Tuesday, January 11, 2011

In All Things, Give Thanks.

The following post was sent to me by a friend in November. I did not open the mail till now because I have been so busy and inundated by many emails. Still, even though it was meant for the Thanksgiving season, I am posting it as a reminder to all of us as to the importance of being thankful for whatever, whoever we have. Take care and may the Almighty bless you and yours always.


It was 1935 and we were a group of friends enjoying an after-dinner conversation. Because Thanksgiving was just around the corner and prosperity wasn't, we fell to talking about what we had to be thankful for.

"Well I for one am grateful to Mrs. Wendt, an old school teacher, who 30 years ago in a little West Virginia town went out of her way to introduce me to the works of the poet, Tennyson."

Then I launched into a colorful description of Mrs. Wendt, a lovely little old lady who had been my high school teacher and who had made a deep impression on my life.

"And does this Mrs. Wendt know that she made that contribution to your life?" one of my friends asked me.

"I'm afraid she doesn't. I have been careless and have never, in all these years, told her either face-to-face or by letter."

"Then why don't you write her? It would make her happy if she is still living, and it might make you happier, too. The thing that most of us ought to do is to learn to develop the attitude of gratitude."

That friend's challenge made me see that I had received something very precious and hadn't bothered to say thanks. That very evening, I tried to atone. On the chance that Mrs. Wendt, might still be living, I sat down and wrote her what I call a "Thanksgiving letter."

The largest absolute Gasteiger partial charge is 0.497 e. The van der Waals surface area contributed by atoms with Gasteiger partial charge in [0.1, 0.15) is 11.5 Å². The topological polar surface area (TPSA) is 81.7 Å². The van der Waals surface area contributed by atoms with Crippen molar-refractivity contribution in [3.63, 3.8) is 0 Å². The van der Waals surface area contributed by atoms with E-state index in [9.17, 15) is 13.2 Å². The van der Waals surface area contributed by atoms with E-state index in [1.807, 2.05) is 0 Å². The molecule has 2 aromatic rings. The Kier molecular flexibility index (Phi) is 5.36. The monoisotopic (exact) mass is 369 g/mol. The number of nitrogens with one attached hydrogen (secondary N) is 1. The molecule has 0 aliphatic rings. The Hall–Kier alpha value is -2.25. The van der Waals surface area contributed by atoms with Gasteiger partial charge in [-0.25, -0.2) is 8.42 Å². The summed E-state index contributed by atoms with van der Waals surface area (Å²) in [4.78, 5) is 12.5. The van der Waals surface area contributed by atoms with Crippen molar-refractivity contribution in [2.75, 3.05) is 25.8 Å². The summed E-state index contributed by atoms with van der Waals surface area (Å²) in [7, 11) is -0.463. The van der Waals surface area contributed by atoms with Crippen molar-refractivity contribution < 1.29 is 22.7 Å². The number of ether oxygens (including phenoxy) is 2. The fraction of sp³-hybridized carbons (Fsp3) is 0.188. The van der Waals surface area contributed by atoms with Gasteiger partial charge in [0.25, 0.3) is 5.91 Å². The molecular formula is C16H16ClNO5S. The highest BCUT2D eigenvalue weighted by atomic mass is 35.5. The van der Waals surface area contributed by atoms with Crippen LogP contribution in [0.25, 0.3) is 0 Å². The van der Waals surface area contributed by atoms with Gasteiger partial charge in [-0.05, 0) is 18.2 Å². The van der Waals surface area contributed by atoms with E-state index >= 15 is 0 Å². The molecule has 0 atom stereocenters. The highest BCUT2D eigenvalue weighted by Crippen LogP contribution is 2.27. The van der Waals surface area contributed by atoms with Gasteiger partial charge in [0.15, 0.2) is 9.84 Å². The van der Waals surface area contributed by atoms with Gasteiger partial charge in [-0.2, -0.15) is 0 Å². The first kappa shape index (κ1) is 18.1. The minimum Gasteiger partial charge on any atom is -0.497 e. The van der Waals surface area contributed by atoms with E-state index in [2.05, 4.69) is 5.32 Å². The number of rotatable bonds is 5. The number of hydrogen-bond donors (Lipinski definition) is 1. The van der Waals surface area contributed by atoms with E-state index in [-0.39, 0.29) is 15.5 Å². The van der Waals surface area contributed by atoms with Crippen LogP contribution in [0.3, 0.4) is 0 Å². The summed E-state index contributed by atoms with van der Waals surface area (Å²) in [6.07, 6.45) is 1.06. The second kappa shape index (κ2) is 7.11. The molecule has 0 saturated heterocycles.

In the letter I reminded her that it was she who had introduced my young mind to the works of Tennyson and Browning and others and that she had made a major difference in my life.

It took a couple of weeks for Mrs. Wendt's letter to reach her after being forwarded from town to town. Finally it reached her, and this is the handwritten note I had in return. It began:

"My Dear Willie," (The introduction itself was quite enough to warm my heart. Here I was, a man of 50, fat and bald, and to be addressed as "Willie.")

"I remember well your enthusiasm for Tennyson and the Idylls of the Kings when I read them to you for you were so beautifully responsive. My reward for telling you about Tennyson did not have to wait until your belated note of thanks came to me in my old age. I received my best reward your eager response to the lyrical beauty and the idealism of Tennyson."

"But in spite of the fact that I got much of my reward at that time, I want you to know what your note meant to me. I am now an old lady in my 80's, living alone in a small room, cooking my own meals, lonely and seemingly like the last leaf of fall left behind."

"You will be interested to know, Willie, that I taught school for 50 years and, in all that time, yours is the first note of appreciation I ever received. It came on a blue, cold morning, and it cheered my lonely old heart as nothing has cheered me in many years."

I wept over that simple, sincere note from my teacher of long ago. I read it to a dozen friends. One of them said, "I believe I'm going to write Miss Mary Scott a letter. She did something similar to that for my boyhood."

That first Thanksgiving letter was so successful and satisfying that I made a list of people who had contributed something definite and lasting to my life and decided to write at least one "Thanksgiving letter" every month.

For 10 years, I have kept up this exciting game of writing Thanksgiving month letters. I have a special file for answers, and now I have more than 500 of the most beautiful letters anyone has ever received.

A Thanksgiving letter isn't much. Only a few lines and a stamp to mail it. But the rewards are so great that only eternity can estimate them.

Thanks to the challenge of a friend, I have learned a little, at least, about gratitude.

- Written by William L."Big Bill" Stidger (1885-1949) who was one of the preachers interviewed by Sinclair Lewis when he wrote his novel "Elmer Gantry." Big Bill Stidger was the pastor of the Linwood Boulevard Methodist Episcopal Church in Kansas City who wrote poems such as "I Saw God Wash the World," a 1918 book about World War I veterans "Soldier Silhouettes."

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